Along with the drought in California, we’ve had a mini heat wave this week. I live by the ocean and haven’t suffered as much as others who reside inland. Given that, it hasn’t been a time for cooking indoors. I was driving home from a day of business meetings and was in need of a simple dinner. There was traffic and my mind wandered to Chris Schlesinger and John Willoughby’s new book, The Big-Flavor Grill: No-Marinade, No-Hassle Recipes. I received a copy not long ago when the temps were on the chilly side and had paged through the book, fantasizing about grilling season.
Chris and John are grilling masters and have collaborated on nine cookbooks. The subtitle of their book seemed to scream at me while I was driving (now you know the function of a subtitle!). I wanted unfussy food that was also fun and indulgent too. This is my husband’s last week of lecturing and yesterday was his last session with an oddly apathetic group of students. He needed a mini party.
I decided on chicken wings, in particular, grilled ones that Schlesinger and Willoughby promised would have yowza flavor. There’s been discussion on Serious Eats about making non-fried chicken wings that taste kind of fried. I was game but for a simpler approach. I figured that I’d initially cook the wings over direct heat then turn off one of burners to settle into indirect heat grilling, which allows the fat to render a bit and crisp up the skin a bit.
At Whole Foods, you can buy “party wings” which are just the meatier two joints of the wing. The name of the cut was apropos for my husband’s end-of-the-semester situation. I halved the recipe since it was just the two of us.
The Big-Flavor Grill is organized as chapters focused on one single protein that cooks can then vary with a bunch of different seasonings, sauces, or garnishes. If you master grilling one thing, you can dress it up many different ways. This may seem like freshman level cooking but I found the approach to be a relief.
Each recipe is designed like a flowchart, perhaps to appeal to macho cooks who love to man the grill. For me, the design reminded me of the flowcharts I used to draw in 1980s high school computer class. (I was a geek.) It took a little getting used to but made sense, given the book's approach. Otherwise, you'd read the same instructions over and over.
The basic idea behind Schlesinger and Willoughby’s grilled wings: Salt and pepper the wings, heat the grill (I use a gas grill) and meanwhile, measure out the seasonings. After the wings are cooked, throw them in a bowl and one by one add the seasonings. It’s a nifty trick to layer on flavors.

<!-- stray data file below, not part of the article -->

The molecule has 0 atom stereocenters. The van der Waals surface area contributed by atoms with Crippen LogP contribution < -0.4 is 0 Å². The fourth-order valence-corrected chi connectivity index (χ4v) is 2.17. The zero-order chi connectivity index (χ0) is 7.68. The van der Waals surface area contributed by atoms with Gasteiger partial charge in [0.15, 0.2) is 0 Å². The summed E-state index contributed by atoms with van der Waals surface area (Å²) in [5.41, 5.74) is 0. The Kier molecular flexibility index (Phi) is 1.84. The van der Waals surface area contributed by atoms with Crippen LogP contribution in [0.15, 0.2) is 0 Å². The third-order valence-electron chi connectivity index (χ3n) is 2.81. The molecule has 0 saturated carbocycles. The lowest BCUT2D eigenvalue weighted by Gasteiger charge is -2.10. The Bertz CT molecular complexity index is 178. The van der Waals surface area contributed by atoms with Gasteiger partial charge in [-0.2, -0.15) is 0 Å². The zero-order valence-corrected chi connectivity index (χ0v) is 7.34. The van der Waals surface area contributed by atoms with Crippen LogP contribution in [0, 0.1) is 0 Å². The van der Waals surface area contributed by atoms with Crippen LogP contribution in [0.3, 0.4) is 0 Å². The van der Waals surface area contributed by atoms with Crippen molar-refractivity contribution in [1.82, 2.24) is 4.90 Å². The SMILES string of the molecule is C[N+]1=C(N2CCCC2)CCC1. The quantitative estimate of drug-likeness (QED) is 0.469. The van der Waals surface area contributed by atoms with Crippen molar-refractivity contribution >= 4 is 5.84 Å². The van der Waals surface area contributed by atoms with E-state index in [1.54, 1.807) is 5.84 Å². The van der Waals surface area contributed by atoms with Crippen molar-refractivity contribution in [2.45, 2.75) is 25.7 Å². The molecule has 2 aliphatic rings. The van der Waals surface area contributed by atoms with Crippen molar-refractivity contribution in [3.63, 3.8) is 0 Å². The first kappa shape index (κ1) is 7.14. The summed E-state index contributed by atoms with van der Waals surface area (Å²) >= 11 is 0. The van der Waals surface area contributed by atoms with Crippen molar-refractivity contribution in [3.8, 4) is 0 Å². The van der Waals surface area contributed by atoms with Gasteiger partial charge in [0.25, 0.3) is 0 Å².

The authors gave several options for finishing the wings, but I chose one of the Asian ones with the least number of ingredients to chop. My lazy day approach paid off. At first the flavors were shocking on my palate. But after I let the wings sit for 5 to 10 minutes, the seasonings mellowed and were agreeable. We ate them for dinner with a salad and drank a cold dark beer. It was an easy and tasty midweek celebration.
Hoisin-Glazed Grilled Chicken Wings
Yield: 2 main course, 4 snack size portions
- 1 1/2 pounds (675 g) chicken party wings
- Kosher salt
- Black pepper
- 1/4 cup (60 ml) hoisin sauce
- 2 tablespoons regular or gluten-free soy sauce
- 2 tablespoons unseasoned rice vinegar
- 1 1/2 teaspoons minced fresh ginger
- 2 tablespoons thinly sliced green onion, white and green parts
- 1 1/2 teaspoons black peppercorns, pounded to a coarse texture
- Wash and pat the chicken dry. Lightly salt and pepper the wings and set aside. Heat a gas grill to medium-high or light a charcoal fire, leaving one side free of coals. The grill is ready when you can hold your hand 6 inches (15 cm) over the grill for 4 to 5 seconds.
- As the grill heats up, assemble the seasonings in small containers. Arrange them so you remember what order to add them later on.
- Grill the wings for about 15 minutes, initially over direct heat until they start to sizzle and brown. At that point, turn off or lower the heat of one burner to low and cook the wings over the cooler spot; on a charcoal grill, move them to the cooler side. Turn frequently and move the wings around to avoid flare ups. Check for doneness by nicking with the tip of a knife.
- Put the hot wings into a bowl. One by one add each seasoning, tossing with tongs as you work. Save a bit of the green onion to garnish on top. Eat hot, warm, or room temperature.
Adapted from The Big-Flavor Grill by Chris Schlesinger and John Willoughby